Ben-Mar Enterprises, Inc.

B-295781: Apr 7, 2005

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Ben-Mar Enterprises, Inc. protests the award of a contract to Tech Systems, Inc. (TSI) under request for proposals (RFP) No. HSCG23-04-R-PUD642, issued by the Department of Homeland Security for fitting, alteration/tailoring, and garment pressing services at the United States Coast Guard Training Center in Cape May, New Jersey. Ben-Mar challenges the evaluation of TSI's substantially lower-priced proposal.

We deny the protest.

B-295781, Ben-Mar Enterprises, Inc., April 7, 2005

Decision

Matter of: Ben-Mar Enterprises, Inc.

File: B-295781

Date: April 7, 2005

David R. Moffitt, Esq., Saul Ewing, for the protester.

Daniel S. Koch, Esq., and David P. Shapiro, Esq., Paley, Rothman, Goldstein, Rosenberg, Eig & Cooper, for Tech Systems, Inc., an intervenor.

Talbot J. Nicholas II, Esq., Department of Homeland Security, for the agency.

Linda S. Lebowitz, Esq., and Michael R. Golden, Esq., Office of the General Counsel, GAO, participated in the preparation of the decision.

DIGEST

Where proposals were reasonably evaluated as technically equal, agency properly selected for award the proposal of the firm submitting the lower price.

DECISION

Ben-Mar Enterprises, Inc. protests the award of a contract to Tech Systems, Inc. (TSI) under request for proposals (RFP) No. HSCG23-04-R-PUD642, issued by the Department of Homeland Security for fitting, alteration/tailoring, and garment pressing services at the United States Coast Guard Training Center in Cape May, New Jersey. Ben-Mar challenges the evaluation of TSI's substantially lower-priced proposal.

We deny the protest.

The RFP, issued on August 23, 2004, contemplated the award of a fixed-price, indefinite-delivery/indefinite-quantity contract for a base period and four 1-year option periods to the offeror whose proposal represented the best value to the government, considering technical evaluation factors and price. The RFP listed, in descending order of importance, the following technical evaluation factors, as well as the technical evaluation subfactors, which were of equal importance: (1)technical understanding and capability (performance processes and facilities and equipment); (2) relevant past performance (product quality, timelines, cost control, and customer satisfaction); and (3)program management (staffing plan, quality control plan, and loading of "accession" personnel, i.e. , Coast Guard trainees entering military service). With respect to "relevant past performance," the RFP stated that

Offerors shall provide relevant past performance information to include five references and related information to include (the contract number, type, dollar value, period of performance, description, technical and contracting points of contact, telephone/fax and e-mail contact information, and any other related information). Past performance information that is older than three years after completion of a contract will not be evaluated.

RFP at 41.

The RFP also stated that "[i]f an offeror does not have relevant past performance, the Coast Guard will not evaluate the offeror favorably or unfavorably on this factor." RFP at 42.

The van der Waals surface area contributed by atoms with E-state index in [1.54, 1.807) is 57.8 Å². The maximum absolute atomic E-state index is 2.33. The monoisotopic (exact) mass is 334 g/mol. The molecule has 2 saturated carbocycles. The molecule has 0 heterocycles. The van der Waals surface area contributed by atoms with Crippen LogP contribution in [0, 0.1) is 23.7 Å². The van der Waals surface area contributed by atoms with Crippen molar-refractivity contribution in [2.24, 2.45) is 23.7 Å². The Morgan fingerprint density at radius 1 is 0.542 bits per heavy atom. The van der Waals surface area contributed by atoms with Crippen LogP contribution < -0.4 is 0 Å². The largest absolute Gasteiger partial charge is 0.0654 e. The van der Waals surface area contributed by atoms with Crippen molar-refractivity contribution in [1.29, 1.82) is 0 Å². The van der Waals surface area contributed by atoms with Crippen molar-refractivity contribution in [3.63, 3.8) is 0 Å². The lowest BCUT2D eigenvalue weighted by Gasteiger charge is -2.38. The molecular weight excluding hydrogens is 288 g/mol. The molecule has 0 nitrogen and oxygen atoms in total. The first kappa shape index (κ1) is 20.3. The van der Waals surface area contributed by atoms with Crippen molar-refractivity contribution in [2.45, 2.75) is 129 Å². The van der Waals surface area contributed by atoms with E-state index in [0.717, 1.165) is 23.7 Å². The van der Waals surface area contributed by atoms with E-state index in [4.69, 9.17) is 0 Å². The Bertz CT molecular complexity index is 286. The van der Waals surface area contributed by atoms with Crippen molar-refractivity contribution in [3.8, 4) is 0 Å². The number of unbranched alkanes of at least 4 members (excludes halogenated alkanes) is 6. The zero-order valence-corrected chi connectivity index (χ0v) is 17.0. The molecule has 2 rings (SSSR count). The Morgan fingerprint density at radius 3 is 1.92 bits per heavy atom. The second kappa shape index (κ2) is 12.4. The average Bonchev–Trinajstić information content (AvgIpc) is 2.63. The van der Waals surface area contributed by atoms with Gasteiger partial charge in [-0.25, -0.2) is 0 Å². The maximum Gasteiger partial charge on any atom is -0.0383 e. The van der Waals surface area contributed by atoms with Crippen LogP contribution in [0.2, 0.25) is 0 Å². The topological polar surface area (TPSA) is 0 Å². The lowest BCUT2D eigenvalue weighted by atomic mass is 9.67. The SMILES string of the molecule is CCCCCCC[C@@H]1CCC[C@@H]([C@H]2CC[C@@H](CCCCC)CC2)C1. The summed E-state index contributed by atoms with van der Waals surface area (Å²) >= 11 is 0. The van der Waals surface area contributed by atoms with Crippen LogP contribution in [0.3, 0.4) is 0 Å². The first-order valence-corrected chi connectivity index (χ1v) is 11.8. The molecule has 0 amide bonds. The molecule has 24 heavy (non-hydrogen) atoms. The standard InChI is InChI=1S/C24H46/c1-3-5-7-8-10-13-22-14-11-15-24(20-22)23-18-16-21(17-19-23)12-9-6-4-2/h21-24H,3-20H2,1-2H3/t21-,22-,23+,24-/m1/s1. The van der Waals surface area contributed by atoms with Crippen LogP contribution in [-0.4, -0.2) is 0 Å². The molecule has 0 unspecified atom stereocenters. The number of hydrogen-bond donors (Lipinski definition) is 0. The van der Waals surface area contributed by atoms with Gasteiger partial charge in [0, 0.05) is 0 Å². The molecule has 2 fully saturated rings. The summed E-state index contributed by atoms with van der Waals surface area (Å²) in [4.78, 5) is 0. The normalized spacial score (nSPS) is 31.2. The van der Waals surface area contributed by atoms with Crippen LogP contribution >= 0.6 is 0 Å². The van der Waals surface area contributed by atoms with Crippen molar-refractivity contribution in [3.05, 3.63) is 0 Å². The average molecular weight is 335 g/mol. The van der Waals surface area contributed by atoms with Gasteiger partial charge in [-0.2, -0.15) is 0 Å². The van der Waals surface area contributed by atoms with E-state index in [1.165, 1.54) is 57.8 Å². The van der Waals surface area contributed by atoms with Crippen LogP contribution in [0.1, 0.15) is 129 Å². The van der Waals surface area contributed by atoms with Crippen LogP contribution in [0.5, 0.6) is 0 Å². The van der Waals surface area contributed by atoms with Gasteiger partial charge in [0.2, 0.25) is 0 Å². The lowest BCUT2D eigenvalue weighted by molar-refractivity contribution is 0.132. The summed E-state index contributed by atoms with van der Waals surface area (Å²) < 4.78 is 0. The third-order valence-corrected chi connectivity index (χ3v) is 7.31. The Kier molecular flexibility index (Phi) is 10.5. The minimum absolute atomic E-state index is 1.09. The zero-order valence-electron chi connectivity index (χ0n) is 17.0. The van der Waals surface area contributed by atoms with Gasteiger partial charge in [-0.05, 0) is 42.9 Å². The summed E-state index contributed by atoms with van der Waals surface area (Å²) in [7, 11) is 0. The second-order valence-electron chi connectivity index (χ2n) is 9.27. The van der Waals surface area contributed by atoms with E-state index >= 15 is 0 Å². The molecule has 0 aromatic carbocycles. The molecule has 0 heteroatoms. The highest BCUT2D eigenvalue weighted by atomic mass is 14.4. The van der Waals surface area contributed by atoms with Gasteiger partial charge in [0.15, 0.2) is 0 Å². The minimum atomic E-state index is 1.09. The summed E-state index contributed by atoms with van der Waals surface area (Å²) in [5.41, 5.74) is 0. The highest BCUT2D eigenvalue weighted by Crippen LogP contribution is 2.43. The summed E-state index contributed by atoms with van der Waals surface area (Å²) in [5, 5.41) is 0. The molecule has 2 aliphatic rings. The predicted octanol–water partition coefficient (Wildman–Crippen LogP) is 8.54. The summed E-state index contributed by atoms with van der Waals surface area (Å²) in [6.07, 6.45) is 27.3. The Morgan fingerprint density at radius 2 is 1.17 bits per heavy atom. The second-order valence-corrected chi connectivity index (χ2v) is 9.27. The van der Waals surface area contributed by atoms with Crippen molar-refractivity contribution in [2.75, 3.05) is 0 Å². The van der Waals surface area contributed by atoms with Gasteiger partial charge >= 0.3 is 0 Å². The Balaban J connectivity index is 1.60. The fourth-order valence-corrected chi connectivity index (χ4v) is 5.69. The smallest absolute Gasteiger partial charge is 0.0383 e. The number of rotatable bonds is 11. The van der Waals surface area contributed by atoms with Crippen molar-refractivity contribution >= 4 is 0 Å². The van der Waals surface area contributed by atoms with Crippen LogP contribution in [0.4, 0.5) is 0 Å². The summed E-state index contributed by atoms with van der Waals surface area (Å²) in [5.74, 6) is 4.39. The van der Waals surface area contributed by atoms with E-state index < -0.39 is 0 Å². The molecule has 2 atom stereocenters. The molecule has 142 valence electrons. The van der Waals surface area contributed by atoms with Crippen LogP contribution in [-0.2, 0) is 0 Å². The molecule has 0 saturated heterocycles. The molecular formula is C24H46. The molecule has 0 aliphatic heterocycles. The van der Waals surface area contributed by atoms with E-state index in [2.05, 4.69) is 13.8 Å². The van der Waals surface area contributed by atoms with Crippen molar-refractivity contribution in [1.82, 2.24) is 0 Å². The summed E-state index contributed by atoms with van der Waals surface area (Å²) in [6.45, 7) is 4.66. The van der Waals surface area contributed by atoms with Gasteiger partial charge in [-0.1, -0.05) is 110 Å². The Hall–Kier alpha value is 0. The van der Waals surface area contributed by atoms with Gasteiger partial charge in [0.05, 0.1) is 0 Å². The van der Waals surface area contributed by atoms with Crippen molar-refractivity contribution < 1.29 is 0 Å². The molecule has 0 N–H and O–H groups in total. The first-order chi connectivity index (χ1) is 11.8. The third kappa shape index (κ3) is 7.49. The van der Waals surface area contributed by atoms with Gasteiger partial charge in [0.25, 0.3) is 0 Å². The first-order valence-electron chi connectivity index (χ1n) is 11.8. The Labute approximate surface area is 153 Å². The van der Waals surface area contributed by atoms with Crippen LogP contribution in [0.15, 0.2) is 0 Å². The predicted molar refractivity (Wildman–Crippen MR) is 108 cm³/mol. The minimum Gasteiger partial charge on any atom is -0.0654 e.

The RFP stated that the technical evaluation factors, when combined, would be considered significantly more important than price.

Ben-Mar, the incumbent contractor for the past 20 years, and TSI, which has a current contract to fit and alter garments for Air Force trainees at Lackland Air Force Base (AFB) in Texas, submitted initial proposals, both of which were included in the competitive range. The consensus evaluation [1] results for initial proposals were as follows: [2]

Ben-Mar

TSI

Technical Understanding/Approach

Green/Satisfactory

Low Risk

Yellow/Marginal

Moderate Risk

Relevant Past Performance

Green/Satisfactory

Low Risk

Green/Satisfactory

Low Risk

Program Management

Green/Satisfactory

Low Risk

Green/Satisfactory

Low Risk

With respect to price, Ben-Mar's price was more than twice TSI's price and approximately 7 percent higher than the government estimate, which was based on Ben-Mar's historical prices as the incumbent contractor. TSI's price was approximately 50percent of the government estimate. AR, Tab 8, Prenegotiation Memorandum, at 3.

With respect to Ben-Mar, the agency concluded that the firm satisfied all of the RFP's technical requirements and that there were no areas in Ben-Mar's initial technical proposal that required discussion. In this regard, the agency concluded that Ben-Mar, the successfully performing incumbent contractor for the past 20years, clearly demonstrated its technical understanding and capability to perform the CoastGuard requirements. Among other things, the agency noted that Ben-Mar had established a "fitting" procedure that expedites the measuring process to benefit training personnel and that Ben-Mar had established its ownership of the equipment necessary to perform the RFP requirements. Regarding past performance, the agency noted that Ben-Mar, as the successfully performing incumbent contractor, clearly demonstrated its ability to repeatedly deliver quality services on time and under adverse conditions. Regarding program management, the agency noted that Ben-Mar's proposed general manager, a former Coast Guard warrant officer, has been with the firm for 19 years and was very familiar with the Coast Guard organization and the details and importance of uniform requirements. In addition, the agency noted that Ben-Mar demonstrated a strong quality control inspection protocol in describing the functions of its employees and that Ben-Mar demonstrated its ability to handle varying size ranges of training personnel, making sure that the required services were accomplished in a timely manner. Id. at4-5. While the agency determined that there were no areas in Ben-Mar's initial technical proposal requiring discussions, the agency nevertheless decided to advise Ben-Mar during discussions that its price was "slightly higher" than the government estimate. Id. at7.